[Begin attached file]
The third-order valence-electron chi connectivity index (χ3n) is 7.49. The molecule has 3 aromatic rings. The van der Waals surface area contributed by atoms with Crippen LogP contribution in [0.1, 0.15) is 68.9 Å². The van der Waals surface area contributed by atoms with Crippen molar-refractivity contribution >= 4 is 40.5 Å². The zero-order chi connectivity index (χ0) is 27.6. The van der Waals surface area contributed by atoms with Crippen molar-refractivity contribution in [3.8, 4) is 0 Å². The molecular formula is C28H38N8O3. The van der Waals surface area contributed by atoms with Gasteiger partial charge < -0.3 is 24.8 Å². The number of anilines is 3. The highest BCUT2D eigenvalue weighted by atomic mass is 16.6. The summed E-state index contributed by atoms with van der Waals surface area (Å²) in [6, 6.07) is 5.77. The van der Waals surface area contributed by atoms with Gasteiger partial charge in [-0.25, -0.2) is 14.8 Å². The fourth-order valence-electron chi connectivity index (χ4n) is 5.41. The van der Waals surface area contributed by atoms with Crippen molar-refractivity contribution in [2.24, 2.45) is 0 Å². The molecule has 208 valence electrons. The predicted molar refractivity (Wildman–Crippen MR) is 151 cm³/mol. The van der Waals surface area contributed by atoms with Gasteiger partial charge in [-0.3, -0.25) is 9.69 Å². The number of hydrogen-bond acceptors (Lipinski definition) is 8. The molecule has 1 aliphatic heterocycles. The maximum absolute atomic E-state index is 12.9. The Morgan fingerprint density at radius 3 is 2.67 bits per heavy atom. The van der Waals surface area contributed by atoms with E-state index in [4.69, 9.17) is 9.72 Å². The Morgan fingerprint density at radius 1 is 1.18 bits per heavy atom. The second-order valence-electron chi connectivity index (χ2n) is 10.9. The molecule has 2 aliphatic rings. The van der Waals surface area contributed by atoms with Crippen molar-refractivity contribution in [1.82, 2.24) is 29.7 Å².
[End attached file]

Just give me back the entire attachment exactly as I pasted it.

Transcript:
The third-order valence-electron chi connectivity index (χ3n) is 7.49. The molecule has 3 aromatic rings. The van der Waals surface area contributed by atoms with Crippen LogP contribution in [0.1, 0.15) is 68.9 Å². The van der Waals surface area contributed by atoms with Crippen molar-refractivity contribution >= 4 is 40.5 Å². The zero-order chi connectivity index (χ0) is 27.6. The van der Waals surface area contributed by atoms with Crippen molar-refractivity contribution in [3.8, 4) is 0 Å². The molecular formula is C28H38N8O3. The van der Waals surface area contributed by atoms with Gasteiger partial charge < -0.3 is 24.8 Å². The number of anilines is 3. The highest BCUT2D eigenvalue weighted by atomic mass is 16.6. The summed E-state index contributed by atoms with van der Waals surface area (Å²) in [6, 6.07) is 5.77. The van der Waals surface area contributed by atoms with Gasteiger partial charge in [-0.25, -0.2) is 14.8 Å². The fourth-order valence-electron chi connectivity index (χ4n) is 5.41. The van der Waals surface area contributed by atoms with Crippen molar-refractivity contribution in [2.24, 2.45) is 0 Å². The molecule has 208 valence electrons. The predicted molar refractivity (Wildman–Crippen MR) is 151 cm³/mol. The van der Waals surface area contributed by atoms with Gasteiger partial charge in [-0.3, -0.25) is 9.69 Å². The number of hydrogen-bond acceptors (Lipinski definition) is 8. The molecule has 1 aliphatic heterocycles. The maximum absolute atomic E-state index is 12.9. The Morgan fingerprint density at radius 3 is 2.67 bits per heavy atom. The van der Waals surface area contributed by atoms with E-state index in [4.69, 9.17) is 9.72 Å². The Morgan fingerprint density at radius 1 is 1.18 bits per heavy atom. The second-order valence-electron chi connectivity index (χ2n) is 10.9. The molecule has 2 aliphatic rings. The van der Waals surface area contributed by atoms with Crippen molar-refractivity contribution in [1.82, 2.24) is 29.7 Å².